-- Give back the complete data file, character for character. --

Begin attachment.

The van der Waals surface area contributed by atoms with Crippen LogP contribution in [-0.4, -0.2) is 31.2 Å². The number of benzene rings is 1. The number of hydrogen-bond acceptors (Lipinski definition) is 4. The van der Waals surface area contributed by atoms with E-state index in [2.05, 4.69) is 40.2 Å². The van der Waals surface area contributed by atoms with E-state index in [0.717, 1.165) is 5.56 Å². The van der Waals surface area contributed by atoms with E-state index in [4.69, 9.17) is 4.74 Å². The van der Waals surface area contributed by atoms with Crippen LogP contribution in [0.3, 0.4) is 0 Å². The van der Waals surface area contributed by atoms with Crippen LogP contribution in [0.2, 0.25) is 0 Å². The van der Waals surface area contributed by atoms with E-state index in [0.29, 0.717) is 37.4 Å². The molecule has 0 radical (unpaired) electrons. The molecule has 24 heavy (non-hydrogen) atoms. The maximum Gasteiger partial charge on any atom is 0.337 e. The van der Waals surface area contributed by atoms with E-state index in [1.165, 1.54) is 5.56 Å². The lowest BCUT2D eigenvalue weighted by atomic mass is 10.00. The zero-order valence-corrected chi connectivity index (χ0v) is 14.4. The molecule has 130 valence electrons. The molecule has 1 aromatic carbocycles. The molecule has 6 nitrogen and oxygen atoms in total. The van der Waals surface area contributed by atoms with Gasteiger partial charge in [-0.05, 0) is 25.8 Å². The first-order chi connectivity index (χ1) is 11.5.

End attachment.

The van der Waals surface area contributed by atoms with Crippen LogP contribution in [-0.4, -0.2) is 31.2 Å². The number of benzene rings is 1. The number of hydrogen-bond acceptors (Lipinski definition) is 4. The van der Waals surface area contributed by atoms with E-state index in [2.05, 4.69) is 40.2 Å². The van der Waals surface area contributed by atoms with E-state index in [0.717, 1.165) is 5.56 Å². The van der Waals surface area contributed by atoms with E-state index in [4.69, 9.17) is 4.74 Å². The van der Waals surface area contributed by atoms with Crippen LogP contribution in [0.3, 0.4) is 0 Å². The van der Waals surface area contributed by atoms with Crippen LogP contribution in [0.2, 0.25) is 0 Å². The van der Waals surface area contributed by atoms with E-state index in [0.29, 0.717) is 37.4 Å². The molecule has 0 radical (unpaired) electrons. The molecule has 24 heavy (non-hydrogen) atoms. The maximum Gasteiger partial charge on any atom is 0.337 e. The van der Waals surface area contributed by atoms with E-state index in [1.165, 1.54) is 5.56 Å². The lowest BCUT2D eigenvalue weighted by atomic mass is 10.00. The zero-order valence-corrected chi connectivity index (χ0v) is 14.4. The molecule has 130 valence electrons. The molecule has 1 aromatic carbocycles. The molecule has 6 nitrogen and oxygen atoms in total. The van der Waals surface area contributed by atoms with Gasteiger partial charge in [-0.05, 0) is 25.8 Å². The first-order chi connectivity index (χ1) is 11.5.